My father served the United States for 22 years — and got so little in return

I love my dad and I appreciate his service to our country. But I can't pretend it wasn't difficult, or that we weren't let down

Brooke Knisley
New York
Monday 11 November 2019 17:17
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Serving in the US Marine Corps is one of the toughest jobs you can do
Serving in the US Marine Corps is one of the toughest jobs you can do

My father served in the US Marine Corps for 22 years, the majority of my life. As such, I’ve lived in multiple states and have attended more schools than I can count. Both of those numbers would have been much higher had my dad not moved without us once to prevent my brother and I from changing school districts yet again. He lived in Louisiana for three years while we stayed behind in San Diego. After 9/11, he was deployed to Iraq.

When my father returned from his overseas tours, to say our family was shambolic would be an understatement. Without adequate support, my mother was unable to manage two adolescents going through puberty, one with clinical depression and the other living with learning disabilities and other ailments. Simultaneously, my mother suffered from her own mental illness and high blood pressure — something a 2016 Health Psychology study suggests is a symptom of being a military spouse.

Overwhelmed and far from her family in northern California, my mom didn’t know how to handle raising two children on her own. Being effectively made a single parent wasn’t something she had signed up for. But what resources did she have?

According to a 2017 Military Medicine study, the few resources available to military families in such situations, coupled with “limited organization and parsimonious provision of services… [make] it particularly difficult for spouses and family members to navigate resources” which might help.

A 2017 study found that “long deployments are associated with adolescents' academic and social-behavioral maladjustments and diminished parental well-being.” This was certainly the case with my family — and we floundered.

In 1997, my father had lower back surgery to address injuries sustained during his service. My parents split up in 2006 and got back together in 2009, something relatively unheard of. Currently, I take Zoloft, my brother takes Invega and my mother takes Seroquel and Thyroxine. This year, my dad had cervical vertebrae fused together to eliminate pain from nerves they were pinching. My father’s military service has left him over 70 per cent disabled.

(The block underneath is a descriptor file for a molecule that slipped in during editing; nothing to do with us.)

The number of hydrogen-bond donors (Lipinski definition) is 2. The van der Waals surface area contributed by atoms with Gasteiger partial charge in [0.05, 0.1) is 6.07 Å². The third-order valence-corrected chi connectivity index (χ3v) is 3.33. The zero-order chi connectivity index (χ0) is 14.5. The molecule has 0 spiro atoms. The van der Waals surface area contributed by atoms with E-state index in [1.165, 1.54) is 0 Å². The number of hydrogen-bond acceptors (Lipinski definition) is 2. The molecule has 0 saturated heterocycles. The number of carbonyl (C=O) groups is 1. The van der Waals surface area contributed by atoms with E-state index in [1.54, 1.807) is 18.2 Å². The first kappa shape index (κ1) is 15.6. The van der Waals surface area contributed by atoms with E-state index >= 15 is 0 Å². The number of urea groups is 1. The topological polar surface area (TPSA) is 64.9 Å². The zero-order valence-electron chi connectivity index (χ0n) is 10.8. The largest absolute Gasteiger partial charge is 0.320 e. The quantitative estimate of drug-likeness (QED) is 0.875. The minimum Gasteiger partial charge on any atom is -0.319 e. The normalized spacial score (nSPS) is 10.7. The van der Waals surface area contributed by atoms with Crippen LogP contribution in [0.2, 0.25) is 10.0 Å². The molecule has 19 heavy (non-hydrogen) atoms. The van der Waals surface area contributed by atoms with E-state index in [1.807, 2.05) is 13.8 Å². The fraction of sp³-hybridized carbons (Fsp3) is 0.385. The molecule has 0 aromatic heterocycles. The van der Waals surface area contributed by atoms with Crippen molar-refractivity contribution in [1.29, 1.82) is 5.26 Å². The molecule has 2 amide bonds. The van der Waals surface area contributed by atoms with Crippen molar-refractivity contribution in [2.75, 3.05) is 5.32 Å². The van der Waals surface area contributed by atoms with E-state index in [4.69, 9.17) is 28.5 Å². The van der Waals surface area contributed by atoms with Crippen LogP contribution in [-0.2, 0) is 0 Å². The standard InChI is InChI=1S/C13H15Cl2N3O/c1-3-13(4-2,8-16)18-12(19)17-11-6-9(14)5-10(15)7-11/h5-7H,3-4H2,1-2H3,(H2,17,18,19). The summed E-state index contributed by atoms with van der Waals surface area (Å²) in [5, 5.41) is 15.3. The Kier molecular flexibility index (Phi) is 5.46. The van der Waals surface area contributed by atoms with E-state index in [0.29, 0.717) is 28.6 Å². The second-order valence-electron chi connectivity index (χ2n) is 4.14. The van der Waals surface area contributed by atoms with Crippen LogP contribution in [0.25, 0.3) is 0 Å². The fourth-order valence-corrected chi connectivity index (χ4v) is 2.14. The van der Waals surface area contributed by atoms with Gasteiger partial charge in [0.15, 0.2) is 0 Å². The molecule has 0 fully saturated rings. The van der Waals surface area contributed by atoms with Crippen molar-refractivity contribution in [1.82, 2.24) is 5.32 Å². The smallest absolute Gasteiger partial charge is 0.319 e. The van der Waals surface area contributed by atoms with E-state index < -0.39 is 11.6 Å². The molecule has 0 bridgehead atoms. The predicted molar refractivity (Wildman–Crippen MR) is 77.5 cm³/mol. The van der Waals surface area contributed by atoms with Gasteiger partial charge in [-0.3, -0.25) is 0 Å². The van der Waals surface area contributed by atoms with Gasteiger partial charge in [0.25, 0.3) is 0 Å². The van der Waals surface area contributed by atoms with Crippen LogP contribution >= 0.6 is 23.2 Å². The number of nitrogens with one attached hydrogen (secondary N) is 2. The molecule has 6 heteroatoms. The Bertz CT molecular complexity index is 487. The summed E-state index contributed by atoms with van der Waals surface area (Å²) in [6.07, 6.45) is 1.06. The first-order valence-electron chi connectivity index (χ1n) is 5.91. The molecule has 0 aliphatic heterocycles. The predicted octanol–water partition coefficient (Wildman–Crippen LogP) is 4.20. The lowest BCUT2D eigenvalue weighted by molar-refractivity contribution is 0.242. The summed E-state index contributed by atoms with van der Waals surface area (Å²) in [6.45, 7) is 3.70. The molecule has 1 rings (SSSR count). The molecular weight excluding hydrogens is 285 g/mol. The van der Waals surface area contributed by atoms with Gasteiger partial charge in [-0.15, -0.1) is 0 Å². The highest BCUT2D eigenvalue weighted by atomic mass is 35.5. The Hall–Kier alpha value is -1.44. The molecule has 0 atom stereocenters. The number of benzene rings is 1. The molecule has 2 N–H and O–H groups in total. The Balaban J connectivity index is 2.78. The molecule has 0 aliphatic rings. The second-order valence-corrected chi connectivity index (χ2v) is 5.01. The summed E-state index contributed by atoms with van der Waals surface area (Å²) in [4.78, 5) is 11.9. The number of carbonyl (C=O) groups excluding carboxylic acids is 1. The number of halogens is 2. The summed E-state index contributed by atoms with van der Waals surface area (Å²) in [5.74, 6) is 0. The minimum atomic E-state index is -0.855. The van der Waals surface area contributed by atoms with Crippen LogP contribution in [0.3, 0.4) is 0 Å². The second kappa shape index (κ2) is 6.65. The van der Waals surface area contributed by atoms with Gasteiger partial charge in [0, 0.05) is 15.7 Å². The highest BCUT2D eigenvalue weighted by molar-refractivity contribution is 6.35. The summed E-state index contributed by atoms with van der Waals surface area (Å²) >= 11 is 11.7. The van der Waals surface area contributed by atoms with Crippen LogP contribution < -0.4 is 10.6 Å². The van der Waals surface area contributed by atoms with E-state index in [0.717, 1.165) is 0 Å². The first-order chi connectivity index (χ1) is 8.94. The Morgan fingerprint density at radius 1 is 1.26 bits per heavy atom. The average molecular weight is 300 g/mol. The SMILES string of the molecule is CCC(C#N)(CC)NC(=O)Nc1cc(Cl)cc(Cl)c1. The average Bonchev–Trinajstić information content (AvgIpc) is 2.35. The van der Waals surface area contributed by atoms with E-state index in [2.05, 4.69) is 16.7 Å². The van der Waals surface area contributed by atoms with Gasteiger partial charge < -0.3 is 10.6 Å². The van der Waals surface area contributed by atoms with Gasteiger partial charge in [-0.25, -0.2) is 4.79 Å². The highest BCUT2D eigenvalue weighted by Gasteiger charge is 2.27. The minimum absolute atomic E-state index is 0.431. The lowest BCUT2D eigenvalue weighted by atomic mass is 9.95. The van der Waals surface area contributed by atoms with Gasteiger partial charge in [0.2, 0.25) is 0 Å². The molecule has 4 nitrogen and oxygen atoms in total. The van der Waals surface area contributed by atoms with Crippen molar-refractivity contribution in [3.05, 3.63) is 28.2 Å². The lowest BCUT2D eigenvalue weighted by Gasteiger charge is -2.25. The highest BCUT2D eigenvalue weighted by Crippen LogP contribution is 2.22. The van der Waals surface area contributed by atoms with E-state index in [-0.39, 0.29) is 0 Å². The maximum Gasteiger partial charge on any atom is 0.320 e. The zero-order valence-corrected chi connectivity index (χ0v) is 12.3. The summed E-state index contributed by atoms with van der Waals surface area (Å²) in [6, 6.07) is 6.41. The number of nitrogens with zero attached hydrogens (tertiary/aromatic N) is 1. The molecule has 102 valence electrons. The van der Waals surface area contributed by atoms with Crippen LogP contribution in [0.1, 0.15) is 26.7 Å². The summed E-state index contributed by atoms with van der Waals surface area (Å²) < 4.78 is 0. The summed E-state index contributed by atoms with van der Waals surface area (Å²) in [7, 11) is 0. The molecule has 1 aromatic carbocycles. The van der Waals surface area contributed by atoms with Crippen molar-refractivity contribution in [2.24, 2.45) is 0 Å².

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I love my dad and I appreciate his service to this country. I feel he and my mother made the best decisions they could about my mine and my brother’s lives with the information and guidance they had available. I’m grateful I was able to call my dad to confirm dates and timelines about his service. Today, on Veteran's Day, I will call him again and we’ll talk at length about one of his favorite subjects—Stephen Colbert.

But I do wish he could have been around for more of my life. And I do wish my dad didn’t have to decide between seeing his family and having a semblance of consistency in his children’s upbringing. After all, military families relocate 10 times more often than civilian families.

A 2013 study focusing on military family demographics found that military families are far from uniform — they are a diverse and varied population. As such, “the best policies and programs to help military families and children are flexible and adaptable rather than rigidly structured” — but flexible and adaptable services don’t exist. We would have thrived if we had been able to access counseling and support that kept us together and addressed our specific needs. Instead, our family was left to pick up the pieces after each relocation and deployment.

I know my father willingly made a sacrifice in service to the United States. I just wish that the United States could have supported his family in return.

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